Bionic Neurons Developed To Fight Chronic Brain Conditions
In the not too distant future, medical devices fitted with artificial neurons could be used in the battle against Alzheimer’s and other degenerative neurological conditions.
Scientists from the University of Bath and the University of Bristol in the UK have developed a first-of-its-kind silicon chip that behaves just like a brain cell, capable of registering and responding to electrical signals from the nervous system with all the complexity of a mammal’s neurons. Furthermore, it’s extremely efficient and requires very little electricity to work its magic.
Simply put, the language of the brain is essentially electrical signals being fired “on and off” by neurons, not too dissimilar to the binary nature of electronics. The newly developed bionic neuron takes note of the electrical properties of organic brain cells and applies them to a small synthetic circuit board.
“Until now neurons have been like black boxes, but we have managed to open the black box and peer inside. Our work is paradigm-changing because it provides a robust method to reproduce the electrical properties of real neurons in minute detail,” Professor Alain Nogaret, lead author from the University of Bath Department of Physics, explained in a statement.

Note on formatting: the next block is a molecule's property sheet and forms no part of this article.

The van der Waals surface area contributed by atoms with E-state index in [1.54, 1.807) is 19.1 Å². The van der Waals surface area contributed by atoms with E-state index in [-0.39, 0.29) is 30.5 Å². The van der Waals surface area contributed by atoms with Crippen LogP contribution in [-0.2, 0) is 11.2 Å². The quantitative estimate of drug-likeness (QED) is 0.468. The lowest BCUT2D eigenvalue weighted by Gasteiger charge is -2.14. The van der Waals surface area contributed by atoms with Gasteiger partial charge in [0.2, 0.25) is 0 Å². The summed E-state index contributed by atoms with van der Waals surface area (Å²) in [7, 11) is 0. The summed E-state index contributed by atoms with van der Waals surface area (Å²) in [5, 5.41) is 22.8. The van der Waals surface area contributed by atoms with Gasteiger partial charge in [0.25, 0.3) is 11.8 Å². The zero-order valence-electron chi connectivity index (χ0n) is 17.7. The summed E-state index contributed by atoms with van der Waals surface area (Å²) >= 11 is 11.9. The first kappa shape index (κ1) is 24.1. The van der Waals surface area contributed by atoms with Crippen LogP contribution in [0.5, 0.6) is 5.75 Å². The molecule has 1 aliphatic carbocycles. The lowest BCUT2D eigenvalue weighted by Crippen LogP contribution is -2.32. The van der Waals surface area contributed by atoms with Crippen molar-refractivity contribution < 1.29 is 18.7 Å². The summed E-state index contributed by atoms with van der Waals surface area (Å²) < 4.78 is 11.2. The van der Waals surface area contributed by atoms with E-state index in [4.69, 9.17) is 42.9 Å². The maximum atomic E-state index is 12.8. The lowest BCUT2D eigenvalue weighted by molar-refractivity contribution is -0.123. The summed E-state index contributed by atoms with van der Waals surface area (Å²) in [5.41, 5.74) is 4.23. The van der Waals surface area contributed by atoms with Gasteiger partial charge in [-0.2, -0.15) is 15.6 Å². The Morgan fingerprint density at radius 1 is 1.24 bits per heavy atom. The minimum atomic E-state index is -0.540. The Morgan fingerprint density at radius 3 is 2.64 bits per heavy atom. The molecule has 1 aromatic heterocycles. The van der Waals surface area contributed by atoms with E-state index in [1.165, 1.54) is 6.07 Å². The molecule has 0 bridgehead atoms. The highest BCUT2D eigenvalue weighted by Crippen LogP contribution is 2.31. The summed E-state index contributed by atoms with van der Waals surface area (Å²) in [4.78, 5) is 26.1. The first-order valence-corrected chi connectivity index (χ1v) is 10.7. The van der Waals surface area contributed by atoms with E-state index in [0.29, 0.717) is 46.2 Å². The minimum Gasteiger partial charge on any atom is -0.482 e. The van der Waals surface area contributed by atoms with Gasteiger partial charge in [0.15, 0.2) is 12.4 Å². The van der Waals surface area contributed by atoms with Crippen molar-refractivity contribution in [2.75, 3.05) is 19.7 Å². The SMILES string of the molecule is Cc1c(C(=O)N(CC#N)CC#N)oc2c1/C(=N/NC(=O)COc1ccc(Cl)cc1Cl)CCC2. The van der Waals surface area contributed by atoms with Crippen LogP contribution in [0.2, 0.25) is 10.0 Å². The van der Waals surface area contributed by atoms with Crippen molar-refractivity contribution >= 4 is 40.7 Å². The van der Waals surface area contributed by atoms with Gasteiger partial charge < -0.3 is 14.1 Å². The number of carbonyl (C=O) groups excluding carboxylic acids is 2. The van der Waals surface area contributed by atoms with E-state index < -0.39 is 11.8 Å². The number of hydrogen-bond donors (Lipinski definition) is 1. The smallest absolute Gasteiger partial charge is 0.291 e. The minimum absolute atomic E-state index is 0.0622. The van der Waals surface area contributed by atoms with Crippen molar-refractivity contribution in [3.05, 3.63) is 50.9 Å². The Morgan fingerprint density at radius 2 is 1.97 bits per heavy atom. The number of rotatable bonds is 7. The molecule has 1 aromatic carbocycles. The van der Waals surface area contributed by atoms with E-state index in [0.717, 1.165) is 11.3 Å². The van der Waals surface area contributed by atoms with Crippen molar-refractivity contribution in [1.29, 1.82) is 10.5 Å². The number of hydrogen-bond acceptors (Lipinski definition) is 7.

“But it’s wider than that, because our neurons only need 140 nanoWatts of power. That’s a billionth the power requirement of a microprocessor, which other attempts to make synthetic neurons have used. This makes the neurons well suited for bio-electronic implants to treat chronic diseases.”
Reporting in the journal Nature Communications, the team mimicked the way mammalian neurons work by studying the activity of different types of neurons in rats under a range of stimuli. This data was then used to program the small analog electronic circuit. One of the main challenges in doing this is the “non-linear” nature of neural responses. For example, the reaction from a neuron might not necessarily be twice as strong just because the signal it receives is twice as strong.
Nevertheless, the multi-disciplined team used their expertise in physics, neuroscience, and medicine to jump these hurdles. The result was a tiny electrical circuit that can recreate the behavior of an organic neuron with 94-97 percent accuracy.
According to the researchers, the knowledge gained from this study could potentially be used as bio-electronic implants to replace damaged neuron circuits associated with a range of neurological conditions.
“We’re developing smart pacemakers that won’t just stimulate the heart to pump at a steady rate but use these neurons to respond in real-time to demands placed on the heart – which is what happens naturally in a healthy heart,” added Professor Nogaret. “Other possible applications could be in the treatment of conditions like Alzheimer’s and neuronal degenerative diseases more generally.”